Kraybill speaks on Amish forgiveness

Has studied the after-affects of the Nickel Mines shooting

January 24, 2011 | Web First
Jennifer Konkle | Conrad Grebel University College
Waterloo, Ont.
Donald Kraybill

Donald Kraybill, Distinguished College Professor and Senior Fellow in the Young Center for Anabaptist and Pietist Studies at Elizabethtown College, Pa., will give the 2011 Sawatsky Lecture at Conrad Grebel University College on Feb. 11 at 7:30 p.m.

In his address, entitled “Forgiveness in the face of tragedy: Amish grace at Nickel Mines,” Kraybill will tell the tragic story, describe the unique features of Amish forgiveness, and explore the meaning and relevance of Christian forgiveness in a contentious world.  He has studied this heartbreaking event The 2006 shooting of 10 girls—five fatally—in an Amish schoolhouse in Nickel Mines, Pa.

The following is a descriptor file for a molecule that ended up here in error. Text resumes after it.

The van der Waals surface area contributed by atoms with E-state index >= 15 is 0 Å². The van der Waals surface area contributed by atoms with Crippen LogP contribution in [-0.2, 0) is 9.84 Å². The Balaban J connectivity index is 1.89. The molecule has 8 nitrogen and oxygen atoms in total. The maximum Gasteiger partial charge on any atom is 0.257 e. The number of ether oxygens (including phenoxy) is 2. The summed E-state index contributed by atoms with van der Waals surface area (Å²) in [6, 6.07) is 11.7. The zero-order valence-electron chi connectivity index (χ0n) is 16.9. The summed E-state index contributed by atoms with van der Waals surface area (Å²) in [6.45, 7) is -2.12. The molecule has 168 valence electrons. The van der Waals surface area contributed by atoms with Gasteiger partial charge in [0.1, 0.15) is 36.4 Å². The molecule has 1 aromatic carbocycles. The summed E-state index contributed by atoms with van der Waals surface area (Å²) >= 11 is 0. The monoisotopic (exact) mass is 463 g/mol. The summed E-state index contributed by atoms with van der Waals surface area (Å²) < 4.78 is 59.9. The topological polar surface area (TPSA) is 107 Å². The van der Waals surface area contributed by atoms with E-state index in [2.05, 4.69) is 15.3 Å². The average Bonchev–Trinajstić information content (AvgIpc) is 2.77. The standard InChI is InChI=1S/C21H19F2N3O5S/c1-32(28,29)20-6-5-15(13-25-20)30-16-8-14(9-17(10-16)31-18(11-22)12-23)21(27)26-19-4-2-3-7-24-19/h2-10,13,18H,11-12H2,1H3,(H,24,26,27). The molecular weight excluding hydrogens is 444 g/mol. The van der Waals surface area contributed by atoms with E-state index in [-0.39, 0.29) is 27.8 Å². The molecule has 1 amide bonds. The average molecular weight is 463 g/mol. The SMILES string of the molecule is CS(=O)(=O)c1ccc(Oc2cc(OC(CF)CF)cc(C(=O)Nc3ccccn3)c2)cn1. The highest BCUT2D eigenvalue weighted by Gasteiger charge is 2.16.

As co-author of Amish Grace: How Forgiveness Transcended Tragedy, Kraybill has received numerous awards, including the National Religious Book Award for The Upside Down Kingdom. He has authored or co-authored numerous books on Amish life, including The Riddle of Amish Culture.

He will also present “A Coat of Many Colors: The Anabaptists of North America,” at 7:30 p.m. Thursday, Feb. 17, at the Young Center at Elizabethtown College.  Based on another recent book, Concise Encyclopedia of Amish, Brethren, Hutterites, and Mennonites, Kraybill’s lecture gives a sweeping overview of contemporary Anabaptist churches in 17 North American countries. The expansive snapshot covers 200 Anabaptist groups with a total adult membership of 809,000. Copies of Concise Encyclopedia will be available for sale and signing after the lecture.

For more information on Young Center events check the events webpage or call 717-361-1470.

An internationally recognized scholarly research institute, the Young Center for Anabaptist and Pietist Studies at Elizabethtown College conducts and promotes research about Anabaptism and Pietism and interprets the life, faith and culture of Anabaptists and Pietists through public lectures, exhibits and conferences.

For more information about the Young Center, please visit

--Jan. 24, 2011

Donald Kraybill

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